Letter: New life for the Old Masters: careful restoration or careless destruction?

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Sir: At one time 'restoration' of easel-paintings referred to what was done by the trade to make them more saleable. The objective was to bring paintings into closer conformity with the fashion of the day. Among the crimes committed in this way were alterations to the composition, and application of dark varnishes to give an 'antique' appearance. Fortunately, modern conservators are able to reverse many of these changes; it is not clear why Mr Appleyard should be dismissive of this.

In comparison with those days, the techniques used by conservators today are as microsurgery is to the methods of the old barber-surgeons. Even more important, the object today is to bring the painting to as nearly as possible the condition in which it left the hands of the artist.

To this end there is an international code of practice, continually reviewed critically and followed by all reputable museums and galleries. Among the rules are that neither one square millimetre of surface, nor a fraction of a micrometre of depth of original painting must be interfered with; retouching shall never cover original paint but shall be used only to cover defects (such as paint losses) that would otherwise be distracting, and must be identifiable; and any such additions shall be done in such a way and with such materials as to be readily removable. Words such as 'frenzy' and 'fury' seem inappropriate to describe this dedicated and meticulous process.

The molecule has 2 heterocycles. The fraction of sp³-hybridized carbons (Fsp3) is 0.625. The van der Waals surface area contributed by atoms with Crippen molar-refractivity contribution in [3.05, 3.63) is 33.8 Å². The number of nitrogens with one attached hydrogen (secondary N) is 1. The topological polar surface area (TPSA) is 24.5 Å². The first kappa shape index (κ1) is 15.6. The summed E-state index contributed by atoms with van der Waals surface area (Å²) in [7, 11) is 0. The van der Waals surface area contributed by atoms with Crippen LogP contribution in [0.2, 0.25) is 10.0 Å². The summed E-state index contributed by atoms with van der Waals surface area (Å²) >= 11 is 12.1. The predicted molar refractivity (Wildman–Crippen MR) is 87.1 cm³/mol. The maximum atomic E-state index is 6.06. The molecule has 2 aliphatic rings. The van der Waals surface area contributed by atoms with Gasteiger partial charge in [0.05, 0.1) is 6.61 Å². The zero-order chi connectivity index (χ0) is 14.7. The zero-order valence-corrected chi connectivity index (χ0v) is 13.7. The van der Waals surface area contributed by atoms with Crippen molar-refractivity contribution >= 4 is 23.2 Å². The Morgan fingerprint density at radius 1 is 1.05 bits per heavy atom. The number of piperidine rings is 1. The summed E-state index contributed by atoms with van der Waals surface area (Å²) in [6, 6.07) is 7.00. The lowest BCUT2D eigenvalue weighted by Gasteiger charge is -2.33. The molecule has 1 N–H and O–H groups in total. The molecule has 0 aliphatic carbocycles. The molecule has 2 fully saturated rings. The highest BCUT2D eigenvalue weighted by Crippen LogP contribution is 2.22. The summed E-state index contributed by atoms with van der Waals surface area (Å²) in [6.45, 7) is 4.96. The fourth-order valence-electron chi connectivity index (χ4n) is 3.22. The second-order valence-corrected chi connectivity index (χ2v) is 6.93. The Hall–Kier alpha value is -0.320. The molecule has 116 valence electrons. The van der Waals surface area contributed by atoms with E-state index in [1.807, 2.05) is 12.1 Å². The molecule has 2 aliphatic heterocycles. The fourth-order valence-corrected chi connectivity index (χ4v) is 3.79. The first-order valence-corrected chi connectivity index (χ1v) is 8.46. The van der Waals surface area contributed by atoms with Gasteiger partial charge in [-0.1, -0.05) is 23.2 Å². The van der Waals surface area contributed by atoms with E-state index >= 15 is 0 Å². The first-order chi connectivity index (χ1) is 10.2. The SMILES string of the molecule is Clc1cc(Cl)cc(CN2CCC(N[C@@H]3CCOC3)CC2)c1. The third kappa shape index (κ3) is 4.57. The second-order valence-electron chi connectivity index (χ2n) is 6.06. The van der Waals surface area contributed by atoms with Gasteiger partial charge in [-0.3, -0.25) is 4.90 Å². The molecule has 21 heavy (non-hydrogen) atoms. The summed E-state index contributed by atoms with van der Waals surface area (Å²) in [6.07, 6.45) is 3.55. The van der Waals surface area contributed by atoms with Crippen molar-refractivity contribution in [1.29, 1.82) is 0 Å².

A painting is, as Mr Appleyard agrees, a physical artefact, and as such is subject to the ravages of time. To make a painting, as he puts it, legible and accessible, and indeed in many cases to maintain it in existence at all, requires intervention. No conservator worth his salt will touch a painting until its detailed structure is understood in depth.

Mr Appleyard seems to assume that this makes for 'aggressive' intervention, but exactly the opposite is true; science is knowledge, and only through knowledge can damage to original paint be avoided. People familiar with the refinement of modern methods will know that for a restorer to remove accidentally, or unknowingly, a glaze, for example, is as likely as a farmer unwittingly removing a megalith with a hoe.

Through the care of modern conservators, Old Masters are not vanishing, but are appearing before our eyes.

Yours faithfully,


Bodmin, Cornwall

11 April

(Photograph omitted)